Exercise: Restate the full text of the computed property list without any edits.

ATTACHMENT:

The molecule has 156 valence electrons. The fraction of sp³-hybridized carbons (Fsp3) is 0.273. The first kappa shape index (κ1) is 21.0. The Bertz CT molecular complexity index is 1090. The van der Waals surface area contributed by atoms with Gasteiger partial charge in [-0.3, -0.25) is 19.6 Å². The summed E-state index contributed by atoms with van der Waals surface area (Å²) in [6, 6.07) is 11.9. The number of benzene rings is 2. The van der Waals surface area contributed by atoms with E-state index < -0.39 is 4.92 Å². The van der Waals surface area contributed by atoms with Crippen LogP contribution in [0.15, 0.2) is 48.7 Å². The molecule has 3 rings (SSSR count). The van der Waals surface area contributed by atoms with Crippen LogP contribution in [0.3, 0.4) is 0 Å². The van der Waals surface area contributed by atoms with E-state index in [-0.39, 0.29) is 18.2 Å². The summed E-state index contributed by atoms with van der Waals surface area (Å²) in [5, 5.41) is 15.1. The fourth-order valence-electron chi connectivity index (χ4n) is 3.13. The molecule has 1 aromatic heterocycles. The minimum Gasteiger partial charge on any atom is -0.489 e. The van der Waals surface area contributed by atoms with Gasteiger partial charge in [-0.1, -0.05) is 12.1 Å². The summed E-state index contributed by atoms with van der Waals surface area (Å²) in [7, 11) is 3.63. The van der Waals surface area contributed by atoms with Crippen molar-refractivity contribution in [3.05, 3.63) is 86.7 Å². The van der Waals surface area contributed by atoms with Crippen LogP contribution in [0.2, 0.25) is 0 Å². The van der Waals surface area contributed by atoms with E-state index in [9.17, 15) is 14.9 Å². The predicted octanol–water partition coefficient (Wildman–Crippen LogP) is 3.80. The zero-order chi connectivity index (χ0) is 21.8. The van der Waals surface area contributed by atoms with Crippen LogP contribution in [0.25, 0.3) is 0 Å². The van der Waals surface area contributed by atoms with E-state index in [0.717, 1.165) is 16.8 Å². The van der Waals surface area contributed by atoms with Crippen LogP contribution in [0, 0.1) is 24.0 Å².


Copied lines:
The molecule has 156 valence electrons. The fraction of sp³-hybridized carbons (Fsp3) is 0.273. The first kappa shape index (κ1) is 21.0. The Bertz CT molecular complexity index is 1090. The van der Waals surface area contributed by atoms with Gasteiger partial charge in [-0.3, -0.25) is 19.6 Å². The summed E-state index contributed by atoms with van der Waals surface area (Å²) in [6, 6.07) is 11.9. The number of benzene rings is 2. The van der Waals surface area contributed by atoms with E-state index < -0.39 is 4.92 Å². The van der Waals surface area contributed by atoms with Crippen LogP contribution in [0.15, 0.2) is 48.7 Å². The molecule has 3 rings (SSSR count). The van der Waals surface area contributed by atoms with Crippen LogP contribution in [0.3, 0.4) is 0 Å². The van der Waals surface area contributed by atoms with E-state index in [-0.39, 0.29) is 18.2 Å². The summed E-state index contributed by atoms with van der Waals surface area (Å²) in [5, 5.41) is 15.1. The fourth-order valence-electron chi connectivity index (χ4n) is 3.13. The molecule has 1 aromatic heterocycles. The minimum Gasteiger partial charge on any atom is -0.489 e. The van der Waals surface area contributed by atoms with Gasteiger partial charge in [-0.1, -0.05) is 12.1 Å². The summed E-state index contributed by atoms with van der Waals surface area (Å²) in [7, 11) is 3.63. The van der Waals surface area contributed by atoms with Crippen molar-refractivity contribution in [3.05, 3.63) is 86.7 Å². The van der Waals surface area contributed by atoms with Crippen LogP contribution in [0.2, 0.25) is 0 Å². The van der Waals surface area contributed by atoms with E-state index in [9.17, 15) is 14.9 Å². The predicted octanol–water partition coefficient (Wildman–Crippen LogP) is 3.80. The zero-order chi connectivity index (χ0) is 21.8. The van der Waals surface area contributed by atoms with Crippen LogP contribution in [0.25, 0.3) is 0 Å². The van der Waals surface area contributed by atoms with E-state index in [0.717, 1.165) is 16.8 Å². The van der Waals surface area contributed by atoms with Crippen LogP contribution in [0, 0.1) is 24.0 Å².